Greater Than Gold
A spray foam roofing application bolsters A school building inside Kentucky’s Fort Knox Military Base
By Juan Sagarbarria
You’d think that Fort Knox Military Base—one of the most prestigious army posts in the United States and home of the United States Gold Bullion Depository—would not require extra protection in any way. After all, the United States Gold Bullion Depository is one of the largest gold reserves in the United States and the planet, and as of April 2016, Fort Knox is estimated to have gold holdings to the tune of 4,582 metric tons, which equates to 147.3 million oz. troy. At a rate of $1,226.60 an ounce, that roughly translates to $180 billion being held in one place. That in itself is synonymous to safekeeping.
But it’s not protecting the gold that recently sparked cause for concern; rest assured, the 109,000-acre base is well-guarded. It is the protection to one of the structures that lie within the compound that came to the attention of the operators at the base—an elementary school.
That’s right: Add four schools (two elementary schools, a middle school, and a high school) to a sizable gold vault, military training facilities, and other numerous structures inside Fort Knox. Then couple that with the fact that this base is one of only three Army posts that still have schools located on-post. An emphasis on exemplary education certainly reverberates within the confines of this compound, which is why the state of these structures was prioritized. But what was the nature of the problem?
About 20 years ago, a spray foam roofing system was installed to one of the elementary schools, which was a seemingly smart decision by the Fort Knox building ownership, except that a major flaw occurred during the install: The foam was not installed with enough depth in some areas of the roof to create the build necessary for optimal drainage. So, even though the roofing system itself was conducive to optimal building performance, significant ponding that added weight and pressure on the roof surface formed, which lead to cracks in the system over time. Incidentally, the best way to remedy this situation was not a tear-off, but a reinstallation of the SPF roofing system—the right way, this time around. Purefoam Roofing & Insulation, a Kentucky-based spray foam contractor, was tasked with the assignment.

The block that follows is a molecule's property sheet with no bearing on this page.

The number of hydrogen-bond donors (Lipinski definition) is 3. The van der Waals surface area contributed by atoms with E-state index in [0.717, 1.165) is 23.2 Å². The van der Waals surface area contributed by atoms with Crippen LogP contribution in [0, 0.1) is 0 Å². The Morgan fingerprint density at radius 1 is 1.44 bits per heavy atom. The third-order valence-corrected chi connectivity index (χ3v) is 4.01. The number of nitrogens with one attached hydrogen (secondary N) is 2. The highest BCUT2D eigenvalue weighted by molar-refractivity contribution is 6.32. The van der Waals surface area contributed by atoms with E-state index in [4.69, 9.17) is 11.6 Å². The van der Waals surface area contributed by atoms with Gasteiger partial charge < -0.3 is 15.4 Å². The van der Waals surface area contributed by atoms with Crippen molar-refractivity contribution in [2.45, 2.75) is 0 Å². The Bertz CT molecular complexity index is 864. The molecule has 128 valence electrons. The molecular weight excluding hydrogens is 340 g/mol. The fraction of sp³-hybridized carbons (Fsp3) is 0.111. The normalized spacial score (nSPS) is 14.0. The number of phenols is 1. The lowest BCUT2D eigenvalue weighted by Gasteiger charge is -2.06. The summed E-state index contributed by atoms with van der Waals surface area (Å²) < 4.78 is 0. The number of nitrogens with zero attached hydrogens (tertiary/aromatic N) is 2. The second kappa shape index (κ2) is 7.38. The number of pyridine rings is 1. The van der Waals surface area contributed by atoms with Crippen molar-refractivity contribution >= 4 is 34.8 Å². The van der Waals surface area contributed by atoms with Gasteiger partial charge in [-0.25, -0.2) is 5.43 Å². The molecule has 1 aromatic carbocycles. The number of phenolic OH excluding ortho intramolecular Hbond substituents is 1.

“The roof was holding a lot of water—about four to five inches in some areas,” notes Manuel Adler, owner of Purefoam. “It was not leaking though—that’s the great thing about spray foam, that even when ponding is a factor, it still provides a water barrier for a long period of time. It goes to show that, with the right build, this is the best performing roofing system. However, the weight that the roof was being subjected to was considerable and could have resulted in leaks and other problems in the long run.”
Adler and three other crewmembers partook on the reinstallation, which entailed four different phases: Scarification, foam application, silicone coating application, and granular embedment. According to Adler, the crew carried out the four phases of the project over a particular area each day over the course of the two-week job, and as the crew worked around the 35,000 square-foot roof, they were mindful of installing foam to a greater depth in certain areas to provide the adequate slope for drainage. He also confirms that the crew averaged 2,500 square feet per day of complete installation, from removal to granule application. Purefoam linked up with NCFI Polyurethanes, who supplied the materials for this roof installation. To execute the installation, the crew brought a 20-foot, self-contained trailer on site, which they parked in the front-center of the building, enabling the Purefoam crew to bring their equipment onto the roof and move around in all directions without needing to move their rig. Adler noted that because the trailer was thoroughly inspected daily at the security checkpoint, the Purefoam crew had a checklist of exactly everything they were going to need for the job each day of its duration.